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18 The strength values that were determ ined previously were used to determine fracture toughness using Equation 2 1, % & 4 / 3 3 / 1 8 / 1 P H E K f R V IC ( ) + / (2 1) where R V ( is a geometrical constant for a Vickers diamond, E is Young's modulus, H is the hardness, (calculated accordi ng Equation 2 2, (2 2) where P is the indentation load, is the angle between opposite diamond faces (136), and is the mean diagonal length of the indentation) is the fracture stress and P is the indentation load (4.9 or 9.8 N). The va lue of R V ( has been estimated to be 0.59 [38] Microstructural Analysis The microstructure of a material can be analyzed through multiple instrumental and optical analyses. Each method yields specific information that elucidates the behavior of the microstructu ral system as a whole [39] The microstructure and resulting potential material propert ies of a dental ceramic are determined in part by the elemental composition [40, 41] The material fabrication and processing variables (temperature, number of heat treatments, cooling rates, surface treatment cond itions, number of cooling cycles, etc.) all affect nucleation and crystallization [41] These variables affect the mechanical properties (strength, wear, hardness, toughness, viscoelasticity, fractal dimension), the chemical properties and effect s (dissolution, wear, toxicity), and the esthetic characteristics that mimic the natural appearance [42] as well as the color,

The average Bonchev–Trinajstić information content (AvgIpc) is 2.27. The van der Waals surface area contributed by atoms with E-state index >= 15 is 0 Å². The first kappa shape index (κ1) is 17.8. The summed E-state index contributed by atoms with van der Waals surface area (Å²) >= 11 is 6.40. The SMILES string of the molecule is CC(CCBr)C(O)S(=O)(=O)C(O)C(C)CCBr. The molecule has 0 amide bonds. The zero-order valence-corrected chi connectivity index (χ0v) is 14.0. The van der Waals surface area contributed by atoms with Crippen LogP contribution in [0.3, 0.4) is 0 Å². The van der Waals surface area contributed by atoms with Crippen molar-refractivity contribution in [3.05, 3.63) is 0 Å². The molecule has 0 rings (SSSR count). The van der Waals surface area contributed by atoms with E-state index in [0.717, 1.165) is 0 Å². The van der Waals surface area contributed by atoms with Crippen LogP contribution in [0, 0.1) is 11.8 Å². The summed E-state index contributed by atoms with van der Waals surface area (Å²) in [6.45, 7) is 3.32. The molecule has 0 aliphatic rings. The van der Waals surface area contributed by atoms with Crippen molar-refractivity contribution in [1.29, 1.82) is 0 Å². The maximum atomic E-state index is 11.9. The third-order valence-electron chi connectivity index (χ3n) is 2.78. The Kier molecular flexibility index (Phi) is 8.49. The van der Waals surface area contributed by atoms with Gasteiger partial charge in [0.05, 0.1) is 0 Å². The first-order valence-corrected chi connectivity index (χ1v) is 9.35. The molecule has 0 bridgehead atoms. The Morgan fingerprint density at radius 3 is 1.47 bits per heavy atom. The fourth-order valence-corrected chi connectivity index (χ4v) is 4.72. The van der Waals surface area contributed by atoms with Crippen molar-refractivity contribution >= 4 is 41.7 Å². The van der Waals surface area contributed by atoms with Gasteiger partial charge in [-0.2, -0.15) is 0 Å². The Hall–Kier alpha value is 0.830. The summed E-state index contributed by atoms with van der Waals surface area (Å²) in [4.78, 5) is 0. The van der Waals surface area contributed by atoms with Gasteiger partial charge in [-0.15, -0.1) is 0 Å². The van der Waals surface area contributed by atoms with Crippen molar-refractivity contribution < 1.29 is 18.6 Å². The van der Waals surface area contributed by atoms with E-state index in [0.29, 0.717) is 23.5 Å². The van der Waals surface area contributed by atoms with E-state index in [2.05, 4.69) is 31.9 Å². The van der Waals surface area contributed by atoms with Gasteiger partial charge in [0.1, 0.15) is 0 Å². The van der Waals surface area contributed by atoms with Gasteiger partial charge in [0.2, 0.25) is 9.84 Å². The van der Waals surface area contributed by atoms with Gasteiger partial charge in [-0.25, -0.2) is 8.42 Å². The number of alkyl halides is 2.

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19 opacity, translucency and fluorescence. In a given microstructure, the crys tals and their interfaces with the glass matrix of a glass ceramic have the potential of creating additional stresses [39] Consequently, the shape, size and crystal volume area play a significant role in the ceramic performance. The data and properties that will be determined to describe microstructure property relationships may include vo lume fraction (V v ), grain size, grain size distribution, intercrystal spacing, crystal phase stoichiometry, density, elastic modulus !"#$%&'())'*+)%,-.('%!/#$%0(123,+)%4-,5*3))%!067#%-*5%8',')(.9:%%;43)3%8-,-<3.3,)% 1'*.,(=>.3%.'%?@3A>,-@%).,3*B.4%!C#$%14-, -1.3,().(1%).,3*B.4%!C*'#$%DEF:FG%8,'=-=(@(.9%'?% failure Weibull modulus (m), and fractal dimensional increment (D*). The grain size and volume fraction has been characterized in a systematic manner in this study to critically analyze their effect on clin ical performance and survival. This process involves preparation of the samples through etching with different acid concentrations and times, image acquisition through optical microscopy and scanning electron microscopy, image enhancement, segmentation, im age processing and evaluation [43] For this study, we evaluated grain size and volume fraction in relation to wear of opposing enamel. Grain Size Grain size refers to the mean size of crystals within a given volume. Ceramic materials typically consist of a three dimensional assembly of individual grains, made of individual crystals in different crystal lattice orientations. Because of their three dimensional distributi on and the varying sizes of the grains, measurement of precise grain sizes is difficult. Grain size can be measured by the line fraction or area fraction methods of ASTM E112 [44] In the line fraction method, the statistical grain size is calculated from the number of grains or grain boundaries intersect ing a line of known